Long a staple ware of street food vendors, the giant pretzel, with or without mustard, isn't the sort of thing you think about baking at home. But a visit to Frankenmuth's Bavarian Inn could change that. The inn offers a "Pretzel Rolling Experience," where participants can put on a baker's hat and learn how to roll out the dough, form the pretzel, bake it and enjoy it, all for $3.25 per person. At 713 S. Main St., Frankenmuth; 989-652-9941.
Patrons of Thunder Bay Brewing Company, Shiraz and Morels will be disappointed to learn that, on July 1, Matt Prentice Restaurant Group shuttered the three restaurants. CEO Matt Prentice explained that the closings were due to slow sales that were aggravated by road construction. Prentice noted in an e-mail that "Morels had a 16-year run. In our business, this is nothing short of incredible. I want to thank all of you for your patronage." The move comes a year after Morels was "reconceptualized" as an "American bistro." Prentice's group still operates several restaurants in the Detroit area, and promises that a new bistro is in the works.
Eat the Page
Giada De Laurentiis is fun to watch on the Food Network because she makes cooking Italian food look simple a little of this and a little of that. If fresh fettuccine with roasted chicken and broccoli raab, grilled chicken with basil dressing, and pot roast with porcini mushrooms sound good to you, see Giada's Family Dinners (Clarkson Potter Publishers $32.50) For dessert, try chocolate ricotta pudding with strawberry sauce. Mangia!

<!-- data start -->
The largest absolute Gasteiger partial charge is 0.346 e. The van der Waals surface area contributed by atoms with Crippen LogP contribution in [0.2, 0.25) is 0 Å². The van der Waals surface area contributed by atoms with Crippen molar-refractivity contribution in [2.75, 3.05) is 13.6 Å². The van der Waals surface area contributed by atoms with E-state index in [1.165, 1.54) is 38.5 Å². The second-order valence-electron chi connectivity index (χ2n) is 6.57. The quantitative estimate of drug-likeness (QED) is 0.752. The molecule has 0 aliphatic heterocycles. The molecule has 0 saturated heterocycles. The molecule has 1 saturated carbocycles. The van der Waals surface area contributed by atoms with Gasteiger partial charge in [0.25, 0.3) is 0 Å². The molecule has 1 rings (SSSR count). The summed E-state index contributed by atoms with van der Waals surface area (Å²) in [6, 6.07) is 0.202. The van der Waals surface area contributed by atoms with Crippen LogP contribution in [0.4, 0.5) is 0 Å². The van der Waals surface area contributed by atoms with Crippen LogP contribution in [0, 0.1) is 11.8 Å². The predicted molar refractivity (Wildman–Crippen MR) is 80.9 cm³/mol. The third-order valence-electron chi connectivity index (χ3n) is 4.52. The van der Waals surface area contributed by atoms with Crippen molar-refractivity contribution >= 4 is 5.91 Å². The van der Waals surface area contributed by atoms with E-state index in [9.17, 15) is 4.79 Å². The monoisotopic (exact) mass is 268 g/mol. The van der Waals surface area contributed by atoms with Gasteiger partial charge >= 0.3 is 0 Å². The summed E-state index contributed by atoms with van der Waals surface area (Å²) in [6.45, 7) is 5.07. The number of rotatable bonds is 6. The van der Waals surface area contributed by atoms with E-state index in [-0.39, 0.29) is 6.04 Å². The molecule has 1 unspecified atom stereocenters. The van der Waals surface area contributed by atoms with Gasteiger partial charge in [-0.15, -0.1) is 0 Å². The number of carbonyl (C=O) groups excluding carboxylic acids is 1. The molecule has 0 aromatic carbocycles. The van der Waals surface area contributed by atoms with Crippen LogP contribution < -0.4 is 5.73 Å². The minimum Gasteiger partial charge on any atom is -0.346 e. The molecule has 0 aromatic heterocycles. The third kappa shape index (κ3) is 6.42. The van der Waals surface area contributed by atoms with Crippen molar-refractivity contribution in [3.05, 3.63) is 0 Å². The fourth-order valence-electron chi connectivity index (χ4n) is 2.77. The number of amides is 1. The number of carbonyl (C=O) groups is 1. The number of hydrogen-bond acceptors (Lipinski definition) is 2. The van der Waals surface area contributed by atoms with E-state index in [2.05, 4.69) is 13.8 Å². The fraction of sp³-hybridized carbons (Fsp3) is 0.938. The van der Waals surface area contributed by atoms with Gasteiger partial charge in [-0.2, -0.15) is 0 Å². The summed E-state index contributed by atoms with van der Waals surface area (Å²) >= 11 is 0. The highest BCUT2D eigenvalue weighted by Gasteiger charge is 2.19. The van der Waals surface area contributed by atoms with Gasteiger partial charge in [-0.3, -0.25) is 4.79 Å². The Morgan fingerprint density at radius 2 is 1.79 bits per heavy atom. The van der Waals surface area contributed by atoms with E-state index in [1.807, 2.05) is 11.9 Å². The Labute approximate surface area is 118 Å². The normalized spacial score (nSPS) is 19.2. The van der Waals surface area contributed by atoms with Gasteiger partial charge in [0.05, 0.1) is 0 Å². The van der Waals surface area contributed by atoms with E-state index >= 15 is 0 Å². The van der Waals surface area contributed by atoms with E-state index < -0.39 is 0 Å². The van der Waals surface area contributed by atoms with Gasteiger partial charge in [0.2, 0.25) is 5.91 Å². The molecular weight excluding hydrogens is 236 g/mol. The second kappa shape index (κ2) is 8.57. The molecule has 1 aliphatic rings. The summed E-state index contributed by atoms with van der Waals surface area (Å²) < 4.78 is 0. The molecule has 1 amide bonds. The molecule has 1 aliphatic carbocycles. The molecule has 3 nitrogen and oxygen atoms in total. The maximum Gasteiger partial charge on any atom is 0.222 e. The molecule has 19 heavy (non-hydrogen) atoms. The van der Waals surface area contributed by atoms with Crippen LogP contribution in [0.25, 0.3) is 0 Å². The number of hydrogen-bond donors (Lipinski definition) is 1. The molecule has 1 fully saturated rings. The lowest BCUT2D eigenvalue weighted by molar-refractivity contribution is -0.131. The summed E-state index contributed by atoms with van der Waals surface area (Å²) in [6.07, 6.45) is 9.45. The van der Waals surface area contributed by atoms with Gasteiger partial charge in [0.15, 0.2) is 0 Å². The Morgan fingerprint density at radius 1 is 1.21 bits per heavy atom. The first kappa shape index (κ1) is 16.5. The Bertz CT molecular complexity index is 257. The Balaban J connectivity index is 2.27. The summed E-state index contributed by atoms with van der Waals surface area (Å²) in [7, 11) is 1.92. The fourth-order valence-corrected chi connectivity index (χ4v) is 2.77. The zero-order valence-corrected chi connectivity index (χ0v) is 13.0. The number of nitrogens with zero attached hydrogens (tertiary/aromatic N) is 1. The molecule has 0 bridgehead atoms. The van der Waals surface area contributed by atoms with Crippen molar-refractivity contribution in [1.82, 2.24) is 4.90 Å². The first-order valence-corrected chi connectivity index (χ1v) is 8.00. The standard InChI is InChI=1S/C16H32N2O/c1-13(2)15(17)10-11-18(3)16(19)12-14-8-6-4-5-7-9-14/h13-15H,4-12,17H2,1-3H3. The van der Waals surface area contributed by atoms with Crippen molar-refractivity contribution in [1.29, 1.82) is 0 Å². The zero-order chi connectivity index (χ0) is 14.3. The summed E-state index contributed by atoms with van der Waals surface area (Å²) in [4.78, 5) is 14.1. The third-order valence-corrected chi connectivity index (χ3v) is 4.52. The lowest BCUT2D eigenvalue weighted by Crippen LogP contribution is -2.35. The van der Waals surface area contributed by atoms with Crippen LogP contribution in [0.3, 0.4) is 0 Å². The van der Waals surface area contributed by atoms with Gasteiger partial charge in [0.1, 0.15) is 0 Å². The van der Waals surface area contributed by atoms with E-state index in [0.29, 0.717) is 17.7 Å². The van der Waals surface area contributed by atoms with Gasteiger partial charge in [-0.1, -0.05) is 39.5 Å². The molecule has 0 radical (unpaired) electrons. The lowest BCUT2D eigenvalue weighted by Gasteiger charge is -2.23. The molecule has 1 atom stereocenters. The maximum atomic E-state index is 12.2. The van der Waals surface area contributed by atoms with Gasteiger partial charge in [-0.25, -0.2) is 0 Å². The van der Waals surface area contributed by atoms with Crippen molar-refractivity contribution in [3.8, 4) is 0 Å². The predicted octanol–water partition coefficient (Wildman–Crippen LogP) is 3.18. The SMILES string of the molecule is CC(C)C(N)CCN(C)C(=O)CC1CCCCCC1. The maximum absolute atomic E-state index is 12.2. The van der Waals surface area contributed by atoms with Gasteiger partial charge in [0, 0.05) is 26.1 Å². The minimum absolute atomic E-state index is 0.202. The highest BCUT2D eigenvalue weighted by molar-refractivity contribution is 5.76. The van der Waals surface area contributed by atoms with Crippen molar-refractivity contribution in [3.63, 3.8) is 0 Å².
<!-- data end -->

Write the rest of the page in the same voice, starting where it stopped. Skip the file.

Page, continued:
A Tasty Beverage
Campari is a fruity, bitter, Italian aperitif enjoyed by some of us with soda and a splash of lime. If you need to soften it, try a Negroni, equal parts of gin, sweet vermouth and Campari or an Americano, equal parts of Campari and vermouth with a splash of soda and perhaps a splash of orange juice. The bright red-orange color, which comes from an infusion of herbs and fruit, is as pleasing to the eye as the drink is to the palate. Campari's Web site campari.com is as much about style as it is about taste, featuring a clever calendar with Campari-styled models.
If you have ever attempted to open oysters with a screwdriver, you probably have a scar or two to prove it. We cannot guarantee that you will avoid injury with an oyster knife, but at least it will make you feel like a wounded professional. Consider a steel glove or an oyster holder to decrease your odds of injury. Try opening a few oysters, severing them from their shells, but leaving them on the half shell. Put on a dollop of garlic butter, a sprinkling of fresh parsley or other herb and a bit of Parmesan cheese. Put them on a hot grill until they are bubbly and the edges begin to curl. Your reputation as a chef will increase immediately.
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